THE SHEPHERD’S BUSH EMPIRE, LONDON
Monday December 15, 2003
Rescued from his latest career cul-de-sac by an EMI Radiohead associate with clout and taste, Cale’s unlikely major label comeback has attracted a relatively sparse crowd tonight. Perhaps word hasn’t yet got around that last year’s 5 Tracks EP and HoboSapiens album saw him applying new technology and post-9/11 paranoia to the abiding concerns of his greatest work: states of loss and limbo, exile and the lonely human soul. So Cale carefully structures this 20-song set to reveal the secret, interwoven consistencies of his astonishing career.
Playing London with a full band for the first time since he gave a back-alley beating to his songbook on this same stage in 1996, he steers clear of such self-destruction tonight, instead offering focus and too much restraint?the subdued concentration of a 61-year-old recalled to the big leagues, nervous of fucking up. Trim-haired in a black boiler suit, although his long fingers splay over his keyboard like Nosferatu’s, the life-saving healthiness of Cale today no longer permits true fear or excess. Instead, he concentrates on ransacking and rearranging his back catalogue, songs standing in for psychosis.
Launching into the brutal “Evidence” (from ’79’s Sabotage) then the muffled pop of “Dancing Undercover” (from ’96’s Walking On Locusts), even tossing in a metallically menacing, crowd-shocking revival of the Velvets’ “Venus in Furs”, the set seems random at first. But its coherence, with new tunes shedding light on old, is gradually unveiled. Early ’70s evocations of exile “Andalucia” and “Ship Of Fools” bracket HoboSapiens’ 21st century dislocation epic “Caravan”. “Set Me Free”, written in the wake of the doomed Velvets reunion, is stripped to acoustic strums, and 5 Tracks’ eerie “E Is Missing” becomes a blasted dirge, as Cale moves onto more personal pain. HoboSapiens’ semi-classical, majestic “Magritte” is carved open with flashes of Memphis guitar, then brilliantly paired with its distant cousin “Paris 1919”, itself reupholstered into rasping, speeding rock.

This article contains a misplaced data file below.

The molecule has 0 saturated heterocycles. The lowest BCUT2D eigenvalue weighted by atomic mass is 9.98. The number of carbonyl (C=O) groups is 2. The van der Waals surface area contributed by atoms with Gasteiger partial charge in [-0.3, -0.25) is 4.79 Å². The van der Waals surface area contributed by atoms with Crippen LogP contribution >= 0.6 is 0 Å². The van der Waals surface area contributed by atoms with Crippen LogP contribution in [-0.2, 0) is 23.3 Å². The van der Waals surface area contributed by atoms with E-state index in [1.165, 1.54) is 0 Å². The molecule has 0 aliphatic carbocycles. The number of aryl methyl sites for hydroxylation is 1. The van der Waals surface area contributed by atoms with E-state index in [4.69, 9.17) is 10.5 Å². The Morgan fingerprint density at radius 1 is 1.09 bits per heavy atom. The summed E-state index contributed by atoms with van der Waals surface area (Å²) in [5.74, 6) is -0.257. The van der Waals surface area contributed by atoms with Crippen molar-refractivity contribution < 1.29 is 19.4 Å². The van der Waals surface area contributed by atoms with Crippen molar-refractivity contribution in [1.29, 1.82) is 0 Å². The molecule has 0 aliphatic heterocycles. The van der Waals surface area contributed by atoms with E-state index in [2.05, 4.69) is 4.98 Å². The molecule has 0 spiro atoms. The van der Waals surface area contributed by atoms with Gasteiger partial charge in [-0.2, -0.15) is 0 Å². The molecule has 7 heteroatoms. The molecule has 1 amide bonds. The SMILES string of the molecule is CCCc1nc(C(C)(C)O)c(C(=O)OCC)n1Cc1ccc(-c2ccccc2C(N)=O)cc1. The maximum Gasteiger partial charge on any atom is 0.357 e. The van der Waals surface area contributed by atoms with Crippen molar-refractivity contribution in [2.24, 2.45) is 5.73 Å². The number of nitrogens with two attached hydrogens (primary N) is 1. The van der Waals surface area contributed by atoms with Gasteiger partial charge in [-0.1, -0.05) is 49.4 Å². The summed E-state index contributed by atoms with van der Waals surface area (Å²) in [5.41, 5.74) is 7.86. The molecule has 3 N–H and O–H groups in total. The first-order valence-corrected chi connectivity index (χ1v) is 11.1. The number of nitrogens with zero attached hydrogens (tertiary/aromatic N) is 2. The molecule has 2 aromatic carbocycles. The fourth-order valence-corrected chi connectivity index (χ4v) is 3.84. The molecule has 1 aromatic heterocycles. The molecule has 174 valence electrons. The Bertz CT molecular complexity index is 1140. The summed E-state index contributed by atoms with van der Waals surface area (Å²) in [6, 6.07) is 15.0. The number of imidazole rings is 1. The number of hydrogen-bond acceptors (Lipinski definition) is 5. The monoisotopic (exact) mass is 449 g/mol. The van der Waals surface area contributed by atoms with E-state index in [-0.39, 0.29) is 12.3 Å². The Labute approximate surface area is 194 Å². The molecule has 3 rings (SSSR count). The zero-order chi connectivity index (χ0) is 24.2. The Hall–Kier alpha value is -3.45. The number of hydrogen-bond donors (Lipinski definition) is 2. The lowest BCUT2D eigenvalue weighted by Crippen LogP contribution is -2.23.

The theoretical dazzle of Cale’s career reconstruction doesn’t, though, replace the old high-wire excitement for the considerable crowd exiting before the encores. Their loss, as 1974’s New York noir “Gun” sees him, though still shy of true abandon, at least simulate savagery. Snuffling like a hog, he shrieks, “I’ll go for your neck with a chicken wi-i-ilRRRE!”, over the stalking beat of chopping-block drums, before he spits and whooshes like a death-train stopping. More barks and snarls accompany the lonely terror of “Cable Hogue”?”you can’t leave me here, can you?” Then it’s “I Keep A Close Watch”, the threateningly tender, generation-defining No 1 ballad that never was, one more buried landmark in this secretly towering career. Cale disposes of it quickly, blows us a kiss, and is gone.